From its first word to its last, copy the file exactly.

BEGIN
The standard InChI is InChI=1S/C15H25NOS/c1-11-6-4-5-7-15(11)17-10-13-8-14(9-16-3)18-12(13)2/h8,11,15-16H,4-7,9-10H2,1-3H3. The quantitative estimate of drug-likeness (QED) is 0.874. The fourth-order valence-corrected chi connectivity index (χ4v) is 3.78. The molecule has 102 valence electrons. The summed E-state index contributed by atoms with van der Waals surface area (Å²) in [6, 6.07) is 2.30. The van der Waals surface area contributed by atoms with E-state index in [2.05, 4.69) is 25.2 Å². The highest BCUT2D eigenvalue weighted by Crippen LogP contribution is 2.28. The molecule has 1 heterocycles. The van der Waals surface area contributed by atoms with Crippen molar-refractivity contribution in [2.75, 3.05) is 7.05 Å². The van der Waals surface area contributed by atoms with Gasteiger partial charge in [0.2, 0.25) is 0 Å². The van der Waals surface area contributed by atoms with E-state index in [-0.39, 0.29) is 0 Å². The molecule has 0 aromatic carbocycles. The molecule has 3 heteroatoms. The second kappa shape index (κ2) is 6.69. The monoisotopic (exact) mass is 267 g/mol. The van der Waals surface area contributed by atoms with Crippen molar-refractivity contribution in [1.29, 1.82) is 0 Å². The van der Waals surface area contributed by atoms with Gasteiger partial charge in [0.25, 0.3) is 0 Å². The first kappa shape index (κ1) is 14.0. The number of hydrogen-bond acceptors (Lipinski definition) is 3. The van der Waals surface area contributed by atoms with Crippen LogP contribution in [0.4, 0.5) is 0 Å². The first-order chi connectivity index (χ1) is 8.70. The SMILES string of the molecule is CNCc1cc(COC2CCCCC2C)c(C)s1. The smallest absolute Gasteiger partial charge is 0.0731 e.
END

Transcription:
The standard InChI is InChI=1S/C15H25NOS/c1-11-6-4-5-7-15(11)17-10-13-8-14(9-16-3)18-12(13)2/h8,11,15-16H,4-7,9-10H2,1-3H3. The quantitative estimate of drug-likeness (QED) is 0.874. The fourth-order valence-corrected chi connectivity index (χ4v) is 3.78. The molecule has 102 valence electrons. The summed E-state index contributed by atoms with van der Waals surface area (Å²) in [6, 6.07) is 2.30. The van der Waals surface area contributed by atoms with E-state index in [2.05, 4.69) is 25.2 Å². The highest BCUT2D eigenvalue weighted by Crippen LogP contribution is 2.28. The molecule has 1 heterocycles. The van der Waals surface area contributed by atoms with Crippen molar-refractivity contribution in [2.75, 3.05) is 7.05 Å². The van der Waals surface area contributed by atoms with Gasteiger partial charge in [0.2, 0.25) is 0 Å². The van der Waals surface area contributed by atoms with E-state index in [-0.39, 0.29) is 0 Å². The molecule has 0 aromatic carbocycles. The molecule has 3 heteroatoms. The second kappa shape index (κ2) is 6.69. The monoisotopic (exact) mass is 267 g/mol. The van der Waals surface area contributed by atoms with Crippen molar-refractivity contribution in [1.29, 1.82) is 0 Å². The van der Waals surface area contributed by atoms with Gasteiger partial charge in [0.25, 0.3) is 0 Å². The first kappa shape index (κ1) is 14.0. The number of hydrogen-bond acceptors (Lipinski definition) is 3. The van der Waals surface area contributed by atoms with Crippen LogP contribution in [0.4, 0.5) is 0 Å². The first-order chi connectivity index (χ1) is 8.70. The SMILES string of the molecule is CNCc1cc(COC2CCCCC2C)c(C)s1. The smallest absolute Gasteiger partial charge is 0.0731 e.